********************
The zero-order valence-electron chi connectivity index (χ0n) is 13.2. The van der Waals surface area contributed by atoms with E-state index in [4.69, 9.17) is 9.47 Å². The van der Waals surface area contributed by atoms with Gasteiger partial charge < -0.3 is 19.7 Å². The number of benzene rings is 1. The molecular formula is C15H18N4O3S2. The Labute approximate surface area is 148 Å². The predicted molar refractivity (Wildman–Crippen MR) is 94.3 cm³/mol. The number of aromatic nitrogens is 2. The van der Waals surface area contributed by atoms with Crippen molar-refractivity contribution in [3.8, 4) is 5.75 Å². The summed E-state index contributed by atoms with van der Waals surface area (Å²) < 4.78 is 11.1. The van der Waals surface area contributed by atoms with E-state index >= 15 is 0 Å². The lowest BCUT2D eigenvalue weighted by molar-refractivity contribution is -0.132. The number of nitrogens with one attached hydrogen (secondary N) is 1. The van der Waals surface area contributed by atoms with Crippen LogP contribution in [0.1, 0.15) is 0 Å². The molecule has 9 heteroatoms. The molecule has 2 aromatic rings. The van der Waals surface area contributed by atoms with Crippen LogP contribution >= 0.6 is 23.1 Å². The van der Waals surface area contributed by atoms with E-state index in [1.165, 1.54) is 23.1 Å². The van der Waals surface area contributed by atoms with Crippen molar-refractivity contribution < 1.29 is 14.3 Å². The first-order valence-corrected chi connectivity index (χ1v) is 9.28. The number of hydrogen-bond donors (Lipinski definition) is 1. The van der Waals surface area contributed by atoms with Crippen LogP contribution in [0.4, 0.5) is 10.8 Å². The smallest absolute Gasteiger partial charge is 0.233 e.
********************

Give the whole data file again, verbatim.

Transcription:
The zero-order valence-electron chi connectivity index (χ0n) is 13.2. The van der Waals surface area contributed by atoms with E-state index in [4.69, 9.17) is 9.47 Å². The van der Waals surface area contributed by atoms with Gasteiger partial charge < -0.3 is 19.7 Å². The number of benzene rings is 1. The molecular formula is C15H18N4O3S2. The Labute approximate surface area is 148 Å². The predicted molar refractivity (Wildman–Crippen MR) is 94.3 cm³/mol. The number of aromatic nitrogens is 2. The van der Waals surface area contributed by atoms with Crippen molar-refractivity contribution in [3.8, 4) is 5.75 Å². The summed E-state index contributed by atoms with van der Waals surface area (Å²) < 4.78 is 11.1. The van der Waals surface area contributed by atoms with E-state index >= 15 is 0 Å². The lowest BCUT2D eigenvalue weighted by molar-refractivity contribution is -0.132. The number of nitrogens with one attached hydrogen (secondary N) is 1. The van der Waals surface area contributed by atoms with Crippen LogP contribution in [0.1, 0.15) is 0 Å². The molecule has 9 heteroatoms. The molecule has 2 aromatic rings. The van der Waals surface area contributed by atoms with Crippen LogP contribution >= 0.6 is 23.1 Å². The van der Waals surface area contributed by atoms with E-state index in [1.165, 1.54) is 23.1 Å². The van der Waals surface area contributed by atoms with Crippen molar-refractivity contribution < 1.29 is 14.3 Å². The first-order valence-corrected chi connectivity index (χ1v) is 9.28. The number of hydrogen-bond donors (Lipinski definition) is 1. The van der Waals surface area contributed by atoms with Crippen LogP contribution in [0.4, 0.5) is 10.8 Å². The smallest absolute Gasteiger partial charge is 0.233 e.